Gail E. Kaiser is a Professor of Computer Science and the Director of the Programming Systems Laboratory in the Computer Science Department at Columbia University. Prof. Kaiser's research interests lie at the boundary of software engineering and software systems, focusing on program analysis and software testing, software reliability and security, and social software engineering, often using data mining and machine learning techniques. Her lab has been funded by NSF, NIH, DARPA, ONR, NASA, NYS Science & Technology Foundation, and numerous companies. Prof. Kaiser served on the editorial board of IEEE Internet Computing for many years, was a founding associate editor of ACM Transactions on Software Engineering and Methodology, and chaired an ACM SIGSOFT Symposium on Foundations of Software Engineering. She also served on the Committee of Examiners for the Educational Testing Service for three years, and has chaired the department's doctoral programs since 1997. Prof. Kaiser received her PhD from CMU and her ScB from MIT. See her CV at http://www.cs.columbia.edu/~kaiser/vita.html.
Prof. Kaiser is seeking one or two new PhD students for Fall 2017. She is also seeking new undergraduate, postgraduate or MS project students for Spring 2017 and beyond. Specific projects currently seeking new students are listed at http://www.psl.cs.columbia.edu/project-advertisements/.
Prof. Kaiser is teaching COMS E6156 Topics in Software Engineering in Spring 2017. It is offered TuTh 1:10-2:25pm and via CVN. 6156 enables students to choose their own topic of study within software engineering, broadly construed. Software engineering perspectives on program understanding, reliability, performance, security and/or privacy would fit, as would methods/techniques like static or dynamic program analysis, record/replay, code search, code mining, fault localization, and usability studies. In 4156, students "do" software engineering using best practices, tools, techniques, etc. In 6156, students "study" software engineering, and how to improve practices, tools and techniques. Midterm papers might evaluate the state of the art (critical survey of the literature) and/or state of the practice (compare/contrast current real-world tools). Final projects might build something new, extend an existing system, empirically evaluate a set of existing systems, and/or perform user studies. Prerequisites: 4156 or equivalent, or another 4k software systems course like 4112, 4115, 4118, 4187, 4444. This course is a 6k track elective for the MS Software Systems track. If you choose a security/privacy focus, then the course may be acceptable as a 6k track elective for the MS Computer Security track; contact Prof. Steve Bellovin for further information (firstname.lastname@example.org). 6156 is acceptable as a general elective for all other CS/CE undergraduate and MS tracks.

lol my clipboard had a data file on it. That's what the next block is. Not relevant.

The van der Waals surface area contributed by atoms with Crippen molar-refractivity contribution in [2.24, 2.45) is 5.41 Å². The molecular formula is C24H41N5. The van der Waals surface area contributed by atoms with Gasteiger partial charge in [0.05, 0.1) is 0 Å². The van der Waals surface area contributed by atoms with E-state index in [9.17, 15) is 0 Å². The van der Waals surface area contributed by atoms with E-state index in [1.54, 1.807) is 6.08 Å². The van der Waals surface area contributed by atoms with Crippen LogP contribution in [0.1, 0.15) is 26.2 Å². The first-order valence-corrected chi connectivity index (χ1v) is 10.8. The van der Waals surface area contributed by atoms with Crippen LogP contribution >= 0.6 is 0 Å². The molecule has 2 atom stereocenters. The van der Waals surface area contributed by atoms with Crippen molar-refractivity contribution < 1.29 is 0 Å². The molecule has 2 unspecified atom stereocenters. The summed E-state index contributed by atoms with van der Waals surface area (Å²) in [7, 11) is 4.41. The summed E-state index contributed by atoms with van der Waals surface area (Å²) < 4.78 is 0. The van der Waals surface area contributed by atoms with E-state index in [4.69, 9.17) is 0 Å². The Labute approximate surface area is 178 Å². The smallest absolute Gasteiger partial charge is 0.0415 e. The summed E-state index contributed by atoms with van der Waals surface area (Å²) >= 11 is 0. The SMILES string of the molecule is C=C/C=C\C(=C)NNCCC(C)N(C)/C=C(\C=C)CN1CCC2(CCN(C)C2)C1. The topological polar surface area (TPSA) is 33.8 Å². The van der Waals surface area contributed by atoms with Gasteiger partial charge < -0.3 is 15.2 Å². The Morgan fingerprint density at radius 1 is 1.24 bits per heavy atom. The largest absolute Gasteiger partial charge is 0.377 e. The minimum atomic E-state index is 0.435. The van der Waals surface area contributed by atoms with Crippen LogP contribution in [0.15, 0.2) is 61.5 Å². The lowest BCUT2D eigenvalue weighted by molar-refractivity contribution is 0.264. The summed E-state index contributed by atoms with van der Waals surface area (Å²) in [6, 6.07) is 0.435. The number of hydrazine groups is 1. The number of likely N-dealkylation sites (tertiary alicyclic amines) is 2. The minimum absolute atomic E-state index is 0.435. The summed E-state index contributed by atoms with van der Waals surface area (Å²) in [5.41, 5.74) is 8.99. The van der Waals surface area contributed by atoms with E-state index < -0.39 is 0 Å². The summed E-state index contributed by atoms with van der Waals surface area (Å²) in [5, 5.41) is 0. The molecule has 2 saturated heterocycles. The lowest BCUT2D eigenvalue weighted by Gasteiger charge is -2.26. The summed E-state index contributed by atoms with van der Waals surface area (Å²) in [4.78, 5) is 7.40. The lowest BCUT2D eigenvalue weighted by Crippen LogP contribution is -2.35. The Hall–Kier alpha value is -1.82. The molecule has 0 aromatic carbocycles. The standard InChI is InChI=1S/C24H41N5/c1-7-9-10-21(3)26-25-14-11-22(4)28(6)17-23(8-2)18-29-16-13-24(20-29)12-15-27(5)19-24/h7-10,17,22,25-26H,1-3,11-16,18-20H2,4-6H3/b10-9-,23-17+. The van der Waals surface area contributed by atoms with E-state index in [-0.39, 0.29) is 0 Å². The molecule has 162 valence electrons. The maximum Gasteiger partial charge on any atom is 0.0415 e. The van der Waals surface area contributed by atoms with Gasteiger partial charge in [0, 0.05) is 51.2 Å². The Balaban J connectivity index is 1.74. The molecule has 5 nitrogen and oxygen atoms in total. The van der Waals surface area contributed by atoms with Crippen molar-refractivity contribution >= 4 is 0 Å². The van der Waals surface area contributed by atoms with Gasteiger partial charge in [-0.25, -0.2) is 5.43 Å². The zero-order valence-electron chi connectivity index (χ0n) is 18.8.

Prof. Kaiser will teach COMS W4156 Advanced Software Engineering in Fall 2017. This is a lecture and lab course that focuses on how to develop web or mobile applications leveraging open-source software, third-party frameworks, and industry-standard best practices and tools. The course will cover modern agile processes, object-oriented design, and continuous integration, with a strong emphasis on rigorous testing for both conventional bugs and security vulnerabilities. 4156 ("ASE") is required for the MS computer security and software systems tracks. MS students from other tracks, undergraduate CS/CE majors, and non-majors who have completed COMS W3157 or equivalent are strongly encouraged to take the course.
Breaking News (11/12/15): 'Seek Funding' Step Added To Scientific Method
Slides from Prof. Kaiser's "Distinguished Lecture" at the University of Southern California from April 18, 2013.
Alex Orso's advice on how to get your paper accepted at a top software engineering conference.
Current Academic Visitors:
Current PSL Doctoral Students:
Former PSL Doctoral Students, MS GRAs, Staff and Visitors:
Prof. Kaiser's Greatest Achievement
Prof. Gail E. Kaiser
Department of Computer Science
[snailmail: 1214 Amsterdam Avenue
Mail Code 0401]
500 W. 120th St., Room 450]
New York, NY 10027
department main number: 212-939-7000
January 10, 2017
Copyright © Gail E. Kaiser.